What a great movie! I saw only a 30 sec commercial on TV, but somehow it resonated with me and I saw it with 5 friends. The subject matter is intense —a precocious, only child with a narcistic mother and alcoholic father is adopted by the family's shrink. Clearly over the top, a chaotic story unravels, sometimes hilarous, and sometimes taboo. It's the memoir of Augusten Burroughs, who is also in the process of writing a series for SHOWTIME. The book Running with Scissors has been on the New York Times best seller list for over 2 and half years and was adapted and directed for film by Ryan Murphy, creator of Nip/Tuck fame. Great acting from Annette Bening, Alec Baldwin, Brian Cox, Joeseph Fiennes and Gweneth Paltrow. This movie is a must see!

Check out this book too: Possible Side Effect
s "Unflinchingly, he gouges himself (literally and figuratively), bleeds, gets it on paper - often without a neat resolution or the genre's obligatory epiphany - and then makes you laugh. Now that's genius." - The New York Times Book Review

Thursday, November 02, 2006


Political-advertising spending has zoomed past projections and is headed toward a stratospheric $2 billion-plus this year, some 17.6% more than 2004.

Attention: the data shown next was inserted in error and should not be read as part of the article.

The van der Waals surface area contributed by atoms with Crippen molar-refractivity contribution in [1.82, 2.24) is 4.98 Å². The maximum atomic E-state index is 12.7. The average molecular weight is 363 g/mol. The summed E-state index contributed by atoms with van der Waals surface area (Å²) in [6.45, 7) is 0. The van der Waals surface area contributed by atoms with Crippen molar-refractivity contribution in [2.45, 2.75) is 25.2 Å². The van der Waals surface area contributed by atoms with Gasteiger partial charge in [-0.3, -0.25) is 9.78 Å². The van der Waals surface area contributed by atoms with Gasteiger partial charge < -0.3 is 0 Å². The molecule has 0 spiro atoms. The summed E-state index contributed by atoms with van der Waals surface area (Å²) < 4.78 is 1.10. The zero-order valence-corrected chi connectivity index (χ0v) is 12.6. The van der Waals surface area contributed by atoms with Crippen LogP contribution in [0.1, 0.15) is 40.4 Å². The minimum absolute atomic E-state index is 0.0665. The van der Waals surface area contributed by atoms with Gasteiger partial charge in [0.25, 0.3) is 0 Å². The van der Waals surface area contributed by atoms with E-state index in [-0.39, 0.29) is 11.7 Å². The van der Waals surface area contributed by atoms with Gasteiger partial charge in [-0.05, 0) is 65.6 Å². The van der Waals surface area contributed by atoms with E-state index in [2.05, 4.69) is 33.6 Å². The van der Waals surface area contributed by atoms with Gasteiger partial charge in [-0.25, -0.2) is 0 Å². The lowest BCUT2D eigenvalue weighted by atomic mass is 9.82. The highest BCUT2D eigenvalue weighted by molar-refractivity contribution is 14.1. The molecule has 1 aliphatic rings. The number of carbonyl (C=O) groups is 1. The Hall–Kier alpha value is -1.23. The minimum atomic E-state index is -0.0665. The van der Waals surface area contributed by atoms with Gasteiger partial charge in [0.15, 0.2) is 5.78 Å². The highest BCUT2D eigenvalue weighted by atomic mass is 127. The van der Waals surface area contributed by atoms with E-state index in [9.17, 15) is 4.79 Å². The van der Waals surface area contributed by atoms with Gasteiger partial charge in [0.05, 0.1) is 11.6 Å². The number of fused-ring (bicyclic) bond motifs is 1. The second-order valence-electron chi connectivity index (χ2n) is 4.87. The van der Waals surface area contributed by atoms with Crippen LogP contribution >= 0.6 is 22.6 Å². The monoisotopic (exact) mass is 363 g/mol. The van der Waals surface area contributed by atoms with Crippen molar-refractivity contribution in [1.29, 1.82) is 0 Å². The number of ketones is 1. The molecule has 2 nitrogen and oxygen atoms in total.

~Source ADAGE~

A familiar excuse for negative advertising is that "everybody does it." Newspaper stories about attack commercials usually include a sampling of harsh Democratic spots in an effort to appear evenhanded. But there's really no comparison between what the two parties and their respective surrogates are doing. According to, a respected site that reviews the accuracy of various ads, "the National Republican Campaign Committee's work stands out this year for the sheer volume of assaults on the personal character of Democratic House challengers."

Negative Democratic ads tie Republican candidates to President Bush, and to the Iraq war, or accuse them of being in the tank for the oil or pharmaceutical industries. But Democratic ads do not charge that their opponents "prey on our children"—even though one recently resigned following accusations that he did precisely that. One can only imagine the ads Republicans would have made this year if Mark Foley had happened to be a Democrat. Spreading hatred and poisonous lies about one's opponent has become an ordinary and almost accepted part of running for office. Go to SLATE story